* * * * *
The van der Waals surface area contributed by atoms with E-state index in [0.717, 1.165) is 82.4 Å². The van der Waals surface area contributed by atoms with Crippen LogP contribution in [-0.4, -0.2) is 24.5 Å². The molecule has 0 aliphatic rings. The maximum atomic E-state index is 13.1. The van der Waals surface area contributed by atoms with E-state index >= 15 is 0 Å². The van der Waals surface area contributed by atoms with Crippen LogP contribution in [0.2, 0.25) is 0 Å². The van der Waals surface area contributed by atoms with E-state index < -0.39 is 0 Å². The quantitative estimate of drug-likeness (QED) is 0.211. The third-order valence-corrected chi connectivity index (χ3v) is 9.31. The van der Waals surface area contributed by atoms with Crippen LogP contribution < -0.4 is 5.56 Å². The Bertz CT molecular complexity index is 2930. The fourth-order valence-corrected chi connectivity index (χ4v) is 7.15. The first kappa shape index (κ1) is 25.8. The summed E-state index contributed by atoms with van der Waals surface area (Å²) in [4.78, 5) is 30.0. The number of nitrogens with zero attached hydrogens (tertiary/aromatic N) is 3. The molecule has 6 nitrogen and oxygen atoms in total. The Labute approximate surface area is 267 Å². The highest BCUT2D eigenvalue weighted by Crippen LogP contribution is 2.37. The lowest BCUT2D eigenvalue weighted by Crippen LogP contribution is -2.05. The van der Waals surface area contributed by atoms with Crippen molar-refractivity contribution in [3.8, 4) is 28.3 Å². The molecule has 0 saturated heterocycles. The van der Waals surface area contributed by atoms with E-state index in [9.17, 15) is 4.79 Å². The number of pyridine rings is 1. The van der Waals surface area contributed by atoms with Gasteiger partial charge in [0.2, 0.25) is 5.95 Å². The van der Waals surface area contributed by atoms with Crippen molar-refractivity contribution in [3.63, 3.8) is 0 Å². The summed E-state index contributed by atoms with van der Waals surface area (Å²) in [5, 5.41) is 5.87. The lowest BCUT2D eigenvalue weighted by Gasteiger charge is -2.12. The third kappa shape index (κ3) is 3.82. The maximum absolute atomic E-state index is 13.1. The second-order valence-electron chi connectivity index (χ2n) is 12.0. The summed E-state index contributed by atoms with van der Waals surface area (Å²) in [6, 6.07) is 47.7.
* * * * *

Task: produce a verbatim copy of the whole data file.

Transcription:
The van der Waals surface area contributed by atoms with E-state index in [0.717, 1.165) is 82.4 Å². The van der Waals surface area contributed by atoms with Crippen LogP contribution in [-0.4, -0.2) is 24.5 Å². The molecule has 0 aliphatic rings. The maximum atomic E-state index is 13.1. The van der Waals surface area contributed by atoms with E-state index >= 15 is 0 Å². The van der Waals surface area contributed by atoms with Crippen LogP contribution in [0.2, 0.25) is 0 Å². The van der Waals surface area contributed by atoms with E-state index < -0.39 is 0 Å². The quantitative estimate of drug-likeness (QED) is 0.211. The third-order valence-corrected chi connectivity index (χ3v) is 9.31. The van der Waals surface area contributed by atoms with Crippen LogP contribution < -0.4 is 5.56 Å². The Bertz CT molecular complexity index is 2930. The fourth-order valence-corrected chi connectivity index (χ4v) is 7.15. The first kappa shape index (κ1) is 25.8. The summed E-state index contributed by atoms with van der Waals surface area (Å²) in [4.78, 5) is 30.0. The number of nitrogens with zero attached hydrogens (tertiary/aromatic N) is 3. The molecule has 6 nitrogen and oxygen atoms in total. The Labute approximate surface area is 267 Å². The highest BCUT2D eigenvalue weighted by Crippen LogP contribution is 2.37. The lowest BCUT2D eigenvalue weighted by Crippen LogP contribution is -2.05. The van der Waals surface area contributed by atoms with Crippen molar-refractivity contribution in [3.8, 4) is 28.3 Å². The molecule has 0 saturated heterocycles. The van der Waals surface area contributed by atoms with E-state index in [9.17, 15) is 4.79 Å². The number of pyridine rings is 1. The van der Waals surface area contributed by atoms with Gasteiger partial charge in [0.2, 0.25) is 5.95 Å². The van der Waals surface area contributed by atoms with Crippen molar-refractivity contribution in [3.63, 3.8) is 0 Å². The summed E-state index contributed by atoms with van der Waals surface area (Å²) in [5, 5.41) is 5.87. The lowest BCUT2D eigenvalue weighted by Gasteiger charge is -2.12. The third kappa shape index (κ3) is 3.82. The maximum absolute atomic E-state index is 13.1. The second-order valence-electron chi connectivity index (χ2n) is 12.0. The summed E-state index contributed by atoms with van der Waals surface area (Å²) in [6, 6.07) is 47.7.